Today [June 26], the Biden-Harris Administration awarded $50 million to launch the Persistent Poverty Initiative, an initiative to alleviate the cumulative effects of persistent poverty on cancer outcomes by building research capacity, fostering cancer prevention research, and promoting the implementation of community-based programs.

The Persistent Poverty Initiative is the first major program to address the structural and institutional factors of persistent poverty in the context of cancer. It is coordinated by the National Cancer Institute (NCI), part of the National Institutes of Health (NIH). These awards create five new Centers for Cancer Control Research in Persistent Poverty Areas that will advance key priorities of the Administration’s Cancer Moonshot — to reduce inequities in the structural drivers of cancer and prevent more cancers before they start by reducing tobacco use and making sure everyone has access to healthy food.

Persistent poverty areas are defined as those where, for the past 30 years, 20% or more of the population has lived below the federal poverty line. People who live in such areas have a higher incidence of cancer, experience delays in cancer diagnosis and treatment, and are more likely to die from cancer than people who do not live in poverty. However, there has been limited research on how to improve cancer outcomes in persistent poverty areas.

“Persistent poverty is a place-based and community phenomenon that reflects a failure of the structures and institutions in society, including health care,” said Shobha Srinivasan, PhD, senior advisor for health disparities and health equity in NCI’s Division of Cancer Control and Population Sciences. “Conducting research to understand the connections between institutions — such as social, economic, and health systems — and persistent poverty is the only way to inform changes to social conditions and determinants of health that will ultimately improve overall health, cancer control, and cancer outcomes.”

Each center will work with targeted low-income communities to implement and measure the effectiveness of structural interventions for cancer control and prevention, follow-up care, and survivorship. These centers will conduct research in areas such as reducing obesity, improving nutrition, increasing physical activity, helping people quit smoking, and improving living conditions through supplemental income. In addition, the centers will help train a pipeline of early-career investigators to work with underserved communities in conducting multilevel intervention research.

“By involving the community and making the community an essential part of this effort, we are building a sustainable model,” Dr. Srinivasan said. “The idea of structural change then becomes much more built into the system.”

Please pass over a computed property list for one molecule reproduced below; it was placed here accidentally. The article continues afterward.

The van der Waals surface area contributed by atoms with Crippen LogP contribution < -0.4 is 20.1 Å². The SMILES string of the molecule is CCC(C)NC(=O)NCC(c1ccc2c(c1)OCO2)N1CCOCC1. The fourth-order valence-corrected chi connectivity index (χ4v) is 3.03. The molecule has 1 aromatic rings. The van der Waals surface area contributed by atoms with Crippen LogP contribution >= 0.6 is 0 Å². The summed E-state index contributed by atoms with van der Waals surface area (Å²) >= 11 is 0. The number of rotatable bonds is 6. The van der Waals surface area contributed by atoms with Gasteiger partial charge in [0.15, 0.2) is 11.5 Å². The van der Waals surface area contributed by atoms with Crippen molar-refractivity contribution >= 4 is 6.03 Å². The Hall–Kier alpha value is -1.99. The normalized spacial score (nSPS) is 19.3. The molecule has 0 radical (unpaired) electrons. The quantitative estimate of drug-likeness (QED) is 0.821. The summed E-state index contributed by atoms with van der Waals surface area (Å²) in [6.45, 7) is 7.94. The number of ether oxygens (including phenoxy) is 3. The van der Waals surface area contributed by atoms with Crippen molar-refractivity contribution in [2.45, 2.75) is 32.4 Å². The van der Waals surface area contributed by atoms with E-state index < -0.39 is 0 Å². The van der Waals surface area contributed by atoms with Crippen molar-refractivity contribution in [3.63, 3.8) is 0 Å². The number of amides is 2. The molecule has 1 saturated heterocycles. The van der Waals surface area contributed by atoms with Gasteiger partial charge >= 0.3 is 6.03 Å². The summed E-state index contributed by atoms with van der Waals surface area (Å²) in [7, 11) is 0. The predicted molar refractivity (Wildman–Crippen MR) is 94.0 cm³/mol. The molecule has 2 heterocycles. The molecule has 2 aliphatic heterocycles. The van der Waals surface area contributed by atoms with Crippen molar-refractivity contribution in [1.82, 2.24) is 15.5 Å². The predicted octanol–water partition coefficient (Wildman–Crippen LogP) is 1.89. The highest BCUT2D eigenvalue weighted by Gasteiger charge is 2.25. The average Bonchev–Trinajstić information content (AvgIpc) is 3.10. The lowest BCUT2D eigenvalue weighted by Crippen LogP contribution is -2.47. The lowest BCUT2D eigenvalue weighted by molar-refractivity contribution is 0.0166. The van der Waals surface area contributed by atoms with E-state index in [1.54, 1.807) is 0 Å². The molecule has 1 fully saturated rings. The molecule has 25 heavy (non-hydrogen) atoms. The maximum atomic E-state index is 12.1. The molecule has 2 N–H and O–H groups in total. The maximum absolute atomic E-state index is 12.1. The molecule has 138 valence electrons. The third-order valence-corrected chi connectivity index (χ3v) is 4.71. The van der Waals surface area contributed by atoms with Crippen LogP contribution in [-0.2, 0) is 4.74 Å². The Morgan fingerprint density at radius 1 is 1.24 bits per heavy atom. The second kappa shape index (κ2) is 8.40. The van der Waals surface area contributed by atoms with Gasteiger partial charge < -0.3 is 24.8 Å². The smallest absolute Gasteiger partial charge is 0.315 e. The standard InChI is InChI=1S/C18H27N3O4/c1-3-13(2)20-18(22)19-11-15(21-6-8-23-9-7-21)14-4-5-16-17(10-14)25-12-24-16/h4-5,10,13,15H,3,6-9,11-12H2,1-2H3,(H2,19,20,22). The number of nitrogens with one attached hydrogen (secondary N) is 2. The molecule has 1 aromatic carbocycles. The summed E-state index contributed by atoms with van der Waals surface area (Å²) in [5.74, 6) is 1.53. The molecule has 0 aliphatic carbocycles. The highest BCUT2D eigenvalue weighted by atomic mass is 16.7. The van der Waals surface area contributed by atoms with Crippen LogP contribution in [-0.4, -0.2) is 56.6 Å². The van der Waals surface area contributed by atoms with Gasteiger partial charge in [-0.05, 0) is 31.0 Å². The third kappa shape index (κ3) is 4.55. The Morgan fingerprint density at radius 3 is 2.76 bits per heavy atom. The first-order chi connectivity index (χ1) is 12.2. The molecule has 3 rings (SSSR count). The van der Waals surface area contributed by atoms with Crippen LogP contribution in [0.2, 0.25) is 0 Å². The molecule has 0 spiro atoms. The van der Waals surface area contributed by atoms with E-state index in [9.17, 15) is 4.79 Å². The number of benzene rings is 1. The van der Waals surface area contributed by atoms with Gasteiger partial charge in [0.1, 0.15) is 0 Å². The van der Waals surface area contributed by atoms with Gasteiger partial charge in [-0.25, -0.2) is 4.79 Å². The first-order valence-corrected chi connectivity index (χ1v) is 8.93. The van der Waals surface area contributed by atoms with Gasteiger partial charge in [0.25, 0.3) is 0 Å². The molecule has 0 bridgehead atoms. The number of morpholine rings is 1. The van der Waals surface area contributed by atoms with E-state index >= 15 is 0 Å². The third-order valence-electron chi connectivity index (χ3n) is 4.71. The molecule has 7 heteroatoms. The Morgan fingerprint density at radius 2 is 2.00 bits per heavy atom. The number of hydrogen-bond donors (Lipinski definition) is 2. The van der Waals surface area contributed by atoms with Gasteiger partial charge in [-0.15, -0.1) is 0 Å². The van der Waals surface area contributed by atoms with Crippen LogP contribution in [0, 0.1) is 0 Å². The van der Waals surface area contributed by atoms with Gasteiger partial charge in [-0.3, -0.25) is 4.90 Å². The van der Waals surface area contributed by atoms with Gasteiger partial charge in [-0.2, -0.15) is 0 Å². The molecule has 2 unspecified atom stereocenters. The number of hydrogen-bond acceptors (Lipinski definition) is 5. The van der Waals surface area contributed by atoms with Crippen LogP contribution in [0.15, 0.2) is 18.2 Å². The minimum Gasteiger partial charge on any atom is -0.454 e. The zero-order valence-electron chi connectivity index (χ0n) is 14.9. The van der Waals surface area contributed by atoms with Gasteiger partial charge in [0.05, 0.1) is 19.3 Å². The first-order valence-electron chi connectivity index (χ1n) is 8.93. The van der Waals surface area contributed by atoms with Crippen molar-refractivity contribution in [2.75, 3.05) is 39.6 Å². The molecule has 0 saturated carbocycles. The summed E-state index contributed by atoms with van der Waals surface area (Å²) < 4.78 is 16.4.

The launch of this Persistent Poverty Initiative complements several other Administration priorities, including its efforts to end hunger and reduce diet-related disease, and is essential toward achieving the clear goals that President Biden and the First Lady set when they reignited the Cancer Moonshot in 2022: prevent more than 4 million cancer deaths by 2047 and improve the experience of people who are touched by cancer.

The awards are spread over the next five years across all centers, pending availability of funds:

  • Acres Homes Cancer Prevention Collaboration: Led by the University of Texas MD Anderson Cancer Center, Houston, this center will work with primarily Black/African American and Hispanic communities in northwest Houston to evaluate interventions in nutrition and physical activity to help prevent obesity and obesity-related cancer.
  • The Center for Cancer Control in Persistent Poverty Areas: Led by the University of Alabama at Birmingham, this center will work with Black/African American communities in Jefferson County, Alabama, to evaluate interventions aimed at reducing cancer disparities by improving living environments and promoting healthy activities. The center will also test diet and exercise interventions for cancer survivors.
  • The Upstream Center: Led by Stanford University, Palo Alto, this center will work with Hispanic and Asian American communities in Santa Clara and Yolo Counties in northern California to assess how state programs for guaranteed basic income affect cancer outcomes. It will also test whether the earned income tax credit promotes the adoption of healthy behaviors related to reducing colorectal cancer risk.
  • The Center for Social Capital: Led by Weill Cornell Medicine and Columbia University, New York City, this center will work with Black/African American, Caribbean American, and Hispanic communities in the South Bronx, north-central Brooklyn, Washington Heights, and Western Queens in New York City to test the effectiveness of cancer education and tobacco cessation programs in promoting multigenerational health.
  • HOPE & CAIRHE 2gether: Led by the University of Utah, Salt Lake City, this center will work with primarily Hispanic communities in Utah and American Indian communities in rural areas of Montana, Oregon, South Dakota, and Wisconsin to test interventions for commercial tobacco cessation and obesity prevention.

For more information about NCI’s investments in underserved areas, visit

This announcement was published by the National Institutes of Health on June 26, 2023.